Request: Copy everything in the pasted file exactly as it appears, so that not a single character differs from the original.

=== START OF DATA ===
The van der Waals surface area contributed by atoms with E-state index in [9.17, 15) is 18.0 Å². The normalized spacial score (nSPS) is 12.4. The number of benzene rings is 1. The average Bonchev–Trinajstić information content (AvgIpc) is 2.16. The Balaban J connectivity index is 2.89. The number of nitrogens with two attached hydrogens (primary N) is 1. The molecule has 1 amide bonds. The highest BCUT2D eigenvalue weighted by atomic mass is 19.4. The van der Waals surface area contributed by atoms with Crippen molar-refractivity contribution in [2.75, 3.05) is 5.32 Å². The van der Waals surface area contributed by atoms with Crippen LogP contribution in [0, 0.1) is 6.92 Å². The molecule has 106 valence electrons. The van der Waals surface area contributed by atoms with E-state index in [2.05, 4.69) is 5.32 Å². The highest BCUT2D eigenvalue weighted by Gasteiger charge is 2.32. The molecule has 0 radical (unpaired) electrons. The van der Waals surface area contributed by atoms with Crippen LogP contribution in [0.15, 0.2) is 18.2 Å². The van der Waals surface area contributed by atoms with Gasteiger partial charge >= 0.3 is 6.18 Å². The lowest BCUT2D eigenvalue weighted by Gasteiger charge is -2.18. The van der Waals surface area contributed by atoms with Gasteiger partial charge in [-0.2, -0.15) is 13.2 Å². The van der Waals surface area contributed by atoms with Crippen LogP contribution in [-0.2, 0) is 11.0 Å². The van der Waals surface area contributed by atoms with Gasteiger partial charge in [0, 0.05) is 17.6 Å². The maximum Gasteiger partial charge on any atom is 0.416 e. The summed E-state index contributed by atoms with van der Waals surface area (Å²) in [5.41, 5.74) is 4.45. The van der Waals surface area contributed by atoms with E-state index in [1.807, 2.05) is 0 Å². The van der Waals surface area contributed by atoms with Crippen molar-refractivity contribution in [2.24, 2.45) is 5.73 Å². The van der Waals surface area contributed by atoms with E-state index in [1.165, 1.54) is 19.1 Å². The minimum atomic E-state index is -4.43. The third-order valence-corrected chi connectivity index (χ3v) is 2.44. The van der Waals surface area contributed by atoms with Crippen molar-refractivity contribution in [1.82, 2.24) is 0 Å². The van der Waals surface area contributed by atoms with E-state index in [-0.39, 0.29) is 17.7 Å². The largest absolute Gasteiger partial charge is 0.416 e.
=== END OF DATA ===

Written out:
The van der Waals surface area contributed by atoms with E-state index in [9.17, 15) is 18.0 Å². The normalized spacial score (nSPS) is 12.4. The number of benzene rings is 1. The average Bonchev–Trinajstić information content (AvgIpc) is 2.16. The Balaban J connectivity index is 2.89. The number of nitrogens with two attached hydrogens (primary N) is 1. The molecule has 1 amide bonds. The highest BCUT2D eigenvalue weighted by atomic mass is 19.4. The van der Waals surface area contributed by atoms with Crippen molar-refractivity contribution in [2.75, 3.05) is 5.32 Å². The van der Waals surface area contributed by atoms with Crippen LogP contribution in [0, 0.1) is 6.92 Å². The molecule has 106 valence electrons. The van der Waals surface area contributed by atoms with E-state index in [2.05, 4.69) is 5.32 Å². The highest BCUT2D eigenvalue weighted by Gasteiger charge is 2.32. The molecule has 0 radical (unpaired) electrons. The van der Waals surface area contributed by atoms with Crippen LogP contribution in [0.15, 0.2) is 18.2 Å². The van der Waals surface area contributed by atoms with Gasteiger partial charge >= 0.3 is 6.18 Å². The lowest BCUT2D eigenvalue weighted by Gasteiger charge is -2.18. The van der Waals surface area contributed by atoms with Gasteiger partial charge in [-0.2, -0.15) is 13.2 Å². The van der Waals surface area contributed by atoms with Crippen LogP contribution in [-0.2, 0) is 11.0 Å². The van der Waals surface area contributed by atoms with Gasteiger partial charge in [0, 0.05) is 17.6 Å². The maximum Gasteiger partial charge on any atom is 0.416 e. The summed E-state index contributed by atoms with van der Waals surface area (Å²) in [5.41, 5.74) is 4.45. The van der Waals surface area contributed by atoms with E-state index in [1.807, 2.05) is 0 Å². The van der Waals surface area contributed by atoms with Crippen molar-refractivity contribution in [2.24, 2.45) is 5.73 Å². The van der Waals surface area contributed by atoms with E-state index in [1.165, 1.54) is 19.1 Å². The minimum atomic E-state index is -4.43. The third-order valence-corrected chi connectivity index (χ3v) is 2.44. The van der Waals surface area contributed by atoms with Crippen molar-refractivity contribution in [1.82, 2.24) is 0 Å². The van der Waals surface area contributed by atoms with E-state index in [-0.39, 0.29) is 17.7 Å². The largest absolute Gasteiger partial charge is 0.416 e.